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The market in the gap



In 2014 after a shaky attempt at a pivot back to products from services, we realized the importance of having a product manager with local experience to lead this effort.

The problem was that they were scarce. I discovered that the technology training firm “General Assembly” (GA) had a crash course on product management and my co-founder suggested that I take the course myself to understand it better before I sent others. It was one of the best decisions we ever made.

At General Assembly, people come in “raw” and weeks later; they become something else. I was one of those people; I quickly unlearned a lot of the things I thought I knew and realized why local attempts at building products kept failing.


We always assume the common reason is that startups run out of capital; it is actually because startups run out of bandwidth and scope of understanding. There was indeed a method to the madness of building high-performance product teams, and it is possible to learn it.

One of the pivotal learning experiences for me at GA occurred while trying to build a new product idea up from scratch as part of the requirements for the course. I learned quickly that “the gap in the market was different from the market in the gap.” A massive mistake we make locally is this mismatch. We miss the nuanced opportunities or “the market within” when we get fixated on entire sector opportunities or gaps.

Capital and the “People Gap.”
What is the market opportunity for technology focused capital in Africa? We keep talking about using technology to solve problems in Africa, but we don’t ask ourselves some basic questions. The first question is – will solving those problems become big enough opportunities for capital injection?

One common theme I keep seeing is that people who want to “solve problems” in Africa always want technology product developers. The next question we should ask then is – do we have a “people gap” in the market or a “product gap”?

The Group CEO of Jumia made an assertion recently that they decided to build their product in Portugal because there were not enough developers in Africa and he was skewered publicly on all sides by every one of us. He may have told an uncomfortable truth we have not yet come around to confront; we do have a people gap.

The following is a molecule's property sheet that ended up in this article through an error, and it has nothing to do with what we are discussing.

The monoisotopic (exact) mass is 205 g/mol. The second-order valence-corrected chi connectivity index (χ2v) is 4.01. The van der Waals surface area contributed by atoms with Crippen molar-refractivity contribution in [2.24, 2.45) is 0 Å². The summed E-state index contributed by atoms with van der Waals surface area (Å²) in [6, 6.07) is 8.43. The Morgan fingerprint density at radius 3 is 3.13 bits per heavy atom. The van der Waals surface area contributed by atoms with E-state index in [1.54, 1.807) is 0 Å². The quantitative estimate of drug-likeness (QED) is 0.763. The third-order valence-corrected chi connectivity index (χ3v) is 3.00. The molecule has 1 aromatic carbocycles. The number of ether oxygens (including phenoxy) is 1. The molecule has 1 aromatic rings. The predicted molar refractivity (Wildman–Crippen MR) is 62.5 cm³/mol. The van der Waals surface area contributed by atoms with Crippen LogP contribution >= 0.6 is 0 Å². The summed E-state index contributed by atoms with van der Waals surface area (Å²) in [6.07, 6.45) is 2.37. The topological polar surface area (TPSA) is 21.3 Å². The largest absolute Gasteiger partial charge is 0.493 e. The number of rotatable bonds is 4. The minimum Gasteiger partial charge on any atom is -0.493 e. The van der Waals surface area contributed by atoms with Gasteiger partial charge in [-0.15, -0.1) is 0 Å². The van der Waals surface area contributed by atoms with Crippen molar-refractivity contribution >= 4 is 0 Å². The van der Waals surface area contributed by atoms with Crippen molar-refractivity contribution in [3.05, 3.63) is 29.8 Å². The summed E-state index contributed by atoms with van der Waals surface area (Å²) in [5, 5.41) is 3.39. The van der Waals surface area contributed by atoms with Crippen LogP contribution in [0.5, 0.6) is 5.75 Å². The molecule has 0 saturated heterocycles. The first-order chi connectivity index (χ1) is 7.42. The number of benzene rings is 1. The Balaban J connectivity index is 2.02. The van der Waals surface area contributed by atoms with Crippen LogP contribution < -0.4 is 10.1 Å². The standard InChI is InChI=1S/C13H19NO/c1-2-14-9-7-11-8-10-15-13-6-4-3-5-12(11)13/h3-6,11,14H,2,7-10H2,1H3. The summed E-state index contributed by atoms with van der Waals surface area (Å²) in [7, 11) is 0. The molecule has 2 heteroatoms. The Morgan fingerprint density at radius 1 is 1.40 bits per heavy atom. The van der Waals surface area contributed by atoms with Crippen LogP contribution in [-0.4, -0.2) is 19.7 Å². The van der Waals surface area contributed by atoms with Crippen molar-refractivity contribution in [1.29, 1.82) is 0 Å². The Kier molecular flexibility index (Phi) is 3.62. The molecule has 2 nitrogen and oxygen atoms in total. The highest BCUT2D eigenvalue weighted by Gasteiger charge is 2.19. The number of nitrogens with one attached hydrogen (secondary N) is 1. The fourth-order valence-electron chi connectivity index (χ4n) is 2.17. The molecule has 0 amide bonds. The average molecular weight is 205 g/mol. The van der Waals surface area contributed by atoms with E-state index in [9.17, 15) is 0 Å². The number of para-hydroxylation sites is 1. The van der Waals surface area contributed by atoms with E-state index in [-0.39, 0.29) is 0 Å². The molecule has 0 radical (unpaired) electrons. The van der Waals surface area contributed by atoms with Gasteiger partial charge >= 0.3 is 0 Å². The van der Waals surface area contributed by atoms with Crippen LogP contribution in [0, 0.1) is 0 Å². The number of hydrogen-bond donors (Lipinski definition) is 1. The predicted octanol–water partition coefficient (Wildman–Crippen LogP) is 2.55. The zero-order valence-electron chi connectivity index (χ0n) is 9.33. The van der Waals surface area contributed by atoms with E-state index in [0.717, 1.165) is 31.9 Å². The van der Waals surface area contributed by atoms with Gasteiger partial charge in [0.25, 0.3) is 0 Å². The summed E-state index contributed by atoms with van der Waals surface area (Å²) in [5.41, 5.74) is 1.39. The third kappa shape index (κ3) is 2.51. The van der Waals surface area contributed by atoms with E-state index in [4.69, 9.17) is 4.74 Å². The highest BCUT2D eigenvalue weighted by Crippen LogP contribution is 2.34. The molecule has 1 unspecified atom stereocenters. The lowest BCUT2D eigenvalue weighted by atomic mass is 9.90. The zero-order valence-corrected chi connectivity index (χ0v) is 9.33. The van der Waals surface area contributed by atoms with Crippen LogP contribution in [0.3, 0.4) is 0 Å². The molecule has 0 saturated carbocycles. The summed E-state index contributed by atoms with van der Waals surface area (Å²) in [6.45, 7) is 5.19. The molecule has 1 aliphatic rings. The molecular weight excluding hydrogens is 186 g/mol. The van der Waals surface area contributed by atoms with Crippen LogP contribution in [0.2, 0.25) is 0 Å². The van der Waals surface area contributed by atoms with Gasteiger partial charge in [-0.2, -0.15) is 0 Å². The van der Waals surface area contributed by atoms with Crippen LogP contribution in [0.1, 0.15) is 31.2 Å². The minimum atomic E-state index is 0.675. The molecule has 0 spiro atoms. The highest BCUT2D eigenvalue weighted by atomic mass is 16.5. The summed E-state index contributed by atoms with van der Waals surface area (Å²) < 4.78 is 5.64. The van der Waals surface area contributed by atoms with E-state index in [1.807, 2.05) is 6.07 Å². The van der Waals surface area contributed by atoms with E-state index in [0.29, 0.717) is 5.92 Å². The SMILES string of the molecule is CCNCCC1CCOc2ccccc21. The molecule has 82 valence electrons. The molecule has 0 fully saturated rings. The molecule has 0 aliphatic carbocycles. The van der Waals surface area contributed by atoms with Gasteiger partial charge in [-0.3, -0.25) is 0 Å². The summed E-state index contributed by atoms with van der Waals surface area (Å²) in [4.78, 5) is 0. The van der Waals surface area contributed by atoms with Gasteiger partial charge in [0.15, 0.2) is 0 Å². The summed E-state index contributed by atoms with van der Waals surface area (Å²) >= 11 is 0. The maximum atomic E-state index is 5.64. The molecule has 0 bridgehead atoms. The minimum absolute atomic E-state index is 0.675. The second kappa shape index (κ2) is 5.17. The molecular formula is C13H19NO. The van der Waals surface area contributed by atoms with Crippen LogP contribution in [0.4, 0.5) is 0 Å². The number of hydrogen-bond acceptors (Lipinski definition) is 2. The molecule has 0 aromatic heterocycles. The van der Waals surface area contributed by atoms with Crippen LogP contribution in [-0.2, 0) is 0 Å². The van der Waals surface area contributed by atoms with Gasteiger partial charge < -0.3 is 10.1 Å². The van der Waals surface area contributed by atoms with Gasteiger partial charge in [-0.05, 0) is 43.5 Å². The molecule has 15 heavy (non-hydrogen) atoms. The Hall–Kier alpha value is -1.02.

There is a lot of appetite for remote work abroad by local developers not only because of the apparent exchange rate advantages, but it is also simply because there is enough capital outside chasing more opportunities than internal. Capital is usually efficient, and it goes for quality first.

Capital is also very agnostic when it comes to market opportunities. If there are a lot more opportunities locally, the money will move to take advantage of the exchange rate difference. Maybe the real gap in the market locally is for people or talent, and capital is directly or indirectly chasing that opportunity?

Opportunities exist everywhere in Africa to build great things, but the first thing that happens when people get capital to chase those opportunities is that they start looking for outstanding people to hire and there aren’t many of them to go round. We also have a “people quality” problem.

The “People Market” in the gap
The African opportunity is African people and talent is part of that opportunity. Foreign investors are investing in African opportunities, and some of those opportunities include people opportunities like “The African Leadership University” (ALU), Andela, and others. Recently, YCombinator backed “Lambda School” has decided to set up a local shop as well.

High demand by foreign capital for African talent at home and abroad is a good sign but is there enough capital going into sustaining a pipeline? My biggest worry has always been that we are experiencing a temporary bump that may fizzle away as the pipeline dries up and our best people move abroad.


What if this high demand for talent is temporary because we are seeing the first survivors of our deteriorating educational infrastructure who have turned out well in spite of the obstacles? What is the survivorship rate? Will it increase or decline?

The relatively low numbers compared to our overall population should be both a reason for concern and probably also an opportunity. Can we rescue more people and can we start enhancing our pipeline by re-building failed educational institutions?

Should we instead launch more of the new types of institutions like ALU and Andela at scale? That is what India did, but I also worry that we may be looking at where the puck has been and not where it is going to be. What learning outcomes should we be optimizing for to take advantage of future technological trends and product realities?

Mark Essien of came up with a brilliant idea with HNG internships. He is using his startup as a laboratory to train hordes of young people. Programs like the HNG internship will help solve two problems at once. They help build up the talent pool and provide learning experiences from solving real problems.

Human problems are almost infinite, and the solutions to those problems are also bottomless. Just like Andela and others, Lambda School discovered in America that a real market opportunity in the technology sector was people. Quality people who build products are in high demand because there are not enough of them.

Africa’s most valuable resource is people, and education is the most significant gap between people and opportunity. Africa’s biggest tech opportunity may be just education. Lambda and others will come because we are not taking advantage of this market in the gap fast enough.

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